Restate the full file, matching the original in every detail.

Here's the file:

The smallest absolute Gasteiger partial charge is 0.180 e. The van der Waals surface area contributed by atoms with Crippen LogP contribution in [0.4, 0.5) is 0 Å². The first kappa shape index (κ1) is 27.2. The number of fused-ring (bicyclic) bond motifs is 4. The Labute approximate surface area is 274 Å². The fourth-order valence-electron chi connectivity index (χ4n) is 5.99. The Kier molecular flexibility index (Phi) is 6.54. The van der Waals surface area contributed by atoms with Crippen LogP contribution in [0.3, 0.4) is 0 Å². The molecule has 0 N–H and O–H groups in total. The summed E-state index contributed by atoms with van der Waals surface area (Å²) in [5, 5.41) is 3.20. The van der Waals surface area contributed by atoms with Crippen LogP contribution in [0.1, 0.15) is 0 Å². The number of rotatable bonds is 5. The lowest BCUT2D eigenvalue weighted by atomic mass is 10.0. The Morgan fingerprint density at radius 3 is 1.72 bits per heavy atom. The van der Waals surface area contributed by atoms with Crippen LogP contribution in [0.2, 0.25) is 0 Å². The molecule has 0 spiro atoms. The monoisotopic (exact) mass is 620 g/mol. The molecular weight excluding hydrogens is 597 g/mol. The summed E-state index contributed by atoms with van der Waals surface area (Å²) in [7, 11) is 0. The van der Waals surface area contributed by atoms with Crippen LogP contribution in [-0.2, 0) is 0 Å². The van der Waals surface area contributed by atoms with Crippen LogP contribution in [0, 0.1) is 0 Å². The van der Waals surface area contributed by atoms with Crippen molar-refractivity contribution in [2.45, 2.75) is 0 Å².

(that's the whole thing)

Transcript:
The smallest absolute Gasteiger partial charge is 0.180 e. The van der Waals surface area contributed by atoms with Crippen LogP contribution in [0.4, 0.5) is 0 Å². The first kappa shape index (κ1) is 27.2. The number of fused-ring (bicyclic) bond motifs is 4. The Labute approximate surface area is 274 Å². The fourth-order valence-electron chi connectivity index (χ4n) is 5.99. The Kier molecular flexibility index (Phi) is 6.54. The van der Waals surface area contributed by atoms with Crippen LogP contribution in [0.3, 0.4) is 0 Å². The molecule has 0 N–H and O–H groups in total. The summed E-state index contributed by atoms with van der Waals surface area (Å²) in [5, 5.41) is 3.20. The van der Waals surface area contributed by atoms with Crippen LogP contribution in [0.1, 0.15) is 0 Å². The number of rotatable bonds is 5. The lowest BCUT2D eigenvalue weighted by atomic mass is 10.0. The Morgan fingerprint density at radius 3 is 1.72 bits per heavy atom. The van der Waals surface area contributed by atoms with Crippen LogP contribution in [0.2, 0.25) is 0 Å². The molecule has 0 spiro atoms. The monoisotopic (exact) mass is 620 g/mol. The molecular weight excluding hydrogens is 597 g/mol. The summed E-state index contributed by atoms with van der Waals surface area (Å²) in [7, 11) is 0. The van der Waals surface area contributed by atoms with Crippen LogP contribution in [-0.2, 0) is 0 Å². The van der Waals surface area contributed by atoms with Crippen LogP contribution in [0, 0.1) is 0 Å². The van der Waals surface area contributed by atoms with Crippen molar-refractivity contribution in [2.45, 2.75) is 0 Å².